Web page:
Lateral dislocation of the knee joint after total knee arthroplasty: a case report
© Ugutmen et al; licensee BioMed Central Ltd. 2008
Received: 18 July 2008
Accepted: 08 August 2008
Published: 08 August 2008
Total knee arthroplasty (TKA) is a successful therapy for functional improvement and pain relief in advanced symptomatic degeneration of the knee joint. But it can be associated with many complications, one of which is instability.
A 70-year-old woman was referred to our hospital because of right knee dislocation after TKA was performed on her right knee due to severe varus deformity and flexion contracture. This instability was caused by persistent MCL tightness and iatrogenic lateral collateral, arcuate ligament, and popliteus tendon injury.
The torn lateral collateral ligament and arcuate ligament were sutured with no. 2 non-absorbable (Ethibond) sutures with plication of the posterolateral knee capsule. A deep-dish liner was inserted to optimize soft tissue tension.
This is a very severe complication, and surgeons must be cautious about ligament balancing and soft tissue resection during TKA for severe varus and valgus deformities.
Total knee arthroplasty (TKA) is a successful therapy for functional improvement and pain relief in advanced symptomatic degeneration of the knee joint . But it can be associated with many complications, one of which is instability .
We describe a case of postoperative lateral knee dislocation after TKA. To our knowledge, there have been case reports in the English literature about anterior and posterior knee dislocation after TKA but not about lateral dislocation .
In this report, we aimed to investigate the reason for this type of complication, describe the required treatment modality, and emphasize the importance of ligamentous balancing during TKA.
This was a case of asymmetric extension instability due to preoperative severe varus angular deformity of the knee; this instability was caused by persistent MCL tightness and iatrogenic lateral collateral, arcuate ligament, and popliteus tendon injury . Although anterior and posterior dislocation after TKA has been reported, we have not found any case reports regarding acute lateral dislocation after TKA in the English literature; we did however find some report of post-TKA lateral subluxation [3, 7]. The dislocated knee was first tried to be reduced under general anesthesia in order to prevent vascular or neurological insult. Reducing the knee would also give us the opportunity to make a surgery in a normally aligned knee which would probably decrease the possibility of the iatrogenic nerve or vascular injury.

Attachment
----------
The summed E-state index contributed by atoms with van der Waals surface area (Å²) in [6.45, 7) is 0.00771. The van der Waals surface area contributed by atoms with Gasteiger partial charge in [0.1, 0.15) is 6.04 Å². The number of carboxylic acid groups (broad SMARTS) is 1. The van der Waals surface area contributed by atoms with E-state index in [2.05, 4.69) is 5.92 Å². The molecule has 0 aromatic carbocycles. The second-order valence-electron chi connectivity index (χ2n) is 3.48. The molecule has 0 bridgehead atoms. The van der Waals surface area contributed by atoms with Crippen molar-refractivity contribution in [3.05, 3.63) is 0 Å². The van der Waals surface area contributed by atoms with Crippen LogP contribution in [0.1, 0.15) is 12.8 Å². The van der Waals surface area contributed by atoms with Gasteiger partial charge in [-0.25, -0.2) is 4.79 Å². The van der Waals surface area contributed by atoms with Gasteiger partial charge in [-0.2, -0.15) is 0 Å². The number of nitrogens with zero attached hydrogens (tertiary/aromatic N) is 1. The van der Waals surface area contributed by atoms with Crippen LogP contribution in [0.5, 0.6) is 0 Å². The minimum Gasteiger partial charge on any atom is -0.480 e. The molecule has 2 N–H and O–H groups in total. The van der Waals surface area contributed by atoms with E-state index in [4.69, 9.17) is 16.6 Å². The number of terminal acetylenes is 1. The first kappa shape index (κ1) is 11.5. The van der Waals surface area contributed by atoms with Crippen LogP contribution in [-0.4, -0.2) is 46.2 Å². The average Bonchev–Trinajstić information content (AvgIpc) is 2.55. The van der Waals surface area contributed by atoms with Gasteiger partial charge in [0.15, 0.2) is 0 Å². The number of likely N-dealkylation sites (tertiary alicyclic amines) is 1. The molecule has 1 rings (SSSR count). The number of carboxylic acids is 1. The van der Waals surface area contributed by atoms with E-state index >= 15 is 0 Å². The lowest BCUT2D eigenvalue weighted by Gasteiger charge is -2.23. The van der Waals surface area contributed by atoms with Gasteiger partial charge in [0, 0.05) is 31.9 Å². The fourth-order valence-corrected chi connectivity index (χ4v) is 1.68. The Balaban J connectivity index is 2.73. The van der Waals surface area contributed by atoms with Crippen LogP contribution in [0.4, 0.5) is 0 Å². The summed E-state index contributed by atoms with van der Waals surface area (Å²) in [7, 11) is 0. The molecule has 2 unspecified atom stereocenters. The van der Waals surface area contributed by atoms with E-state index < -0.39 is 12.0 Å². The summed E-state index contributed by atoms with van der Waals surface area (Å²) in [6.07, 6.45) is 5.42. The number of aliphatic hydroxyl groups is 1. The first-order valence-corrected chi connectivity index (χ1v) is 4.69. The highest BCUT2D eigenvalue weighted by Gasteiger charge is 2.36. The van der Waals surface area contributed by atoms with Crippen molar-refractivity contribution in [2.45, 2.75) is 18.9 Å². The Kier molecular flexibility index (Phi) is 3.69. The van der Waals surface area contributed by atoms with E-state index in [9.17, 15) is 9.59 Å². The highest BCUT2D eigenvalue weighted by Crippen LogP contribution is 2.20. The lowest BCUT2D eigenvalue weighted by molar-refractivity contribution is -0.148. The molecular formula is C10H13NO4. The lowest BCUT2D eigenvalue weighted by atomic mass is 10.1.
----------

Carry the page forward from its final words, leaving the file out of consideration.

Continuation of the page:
In our case, instead of using a constrained implant, keeping in mind that asymmetric extension instability occurs due to insufficient medial release after TKA in a knee with preoperative varus deformity, we attempted to achieve satisfactory soft tissue balance with adequate medial release and by using a thicker tibial insert. Further, since iatrogenic acute grade III injury of the posterolateral corner was present, we preferred direct anatomic repair of the injured structures . Nevertheless, the usual technique for dislocation of knee joint after knee arthroplasty is a constrained implant and isolated ligament reconstructions and polyethylene insert exchanges can fail to restore stability to the knee . Also, constrained prosthesis would have allowed early range of motion and immediate full weight bearing in our patient.
One disastrous complication of a recurrent dislocation of total knee arthroplasty is also a vascular complication even can result in an above-knee amputation , so surgeons must be extremely cautious about ligament balancing and soft tissue resection during TKA for severe varus and valgus deformities [7, 9, 10].
This complication occured due to the inadequate release of tight MCL with iatrogenic lateral collateral, arcuate ligament, and popliteus tendon injury during total knee arthroplasty to a knee with severe varus angular deformity. 14 months postoperatively, our patient is well with independent walking but longer follow up of is necessary to completely assess the success of our treatment.
Written informed consent was obtained from the patient for publication of this case report and accompanying images. A copy of the written consent is available for review by the Editor-in-Chief of this journal.
Total knee arthroplasty
Medial collateral ligament
methicillin-resistant Staphylococcus aureus
Range of motion.
No funding has been received for the study.
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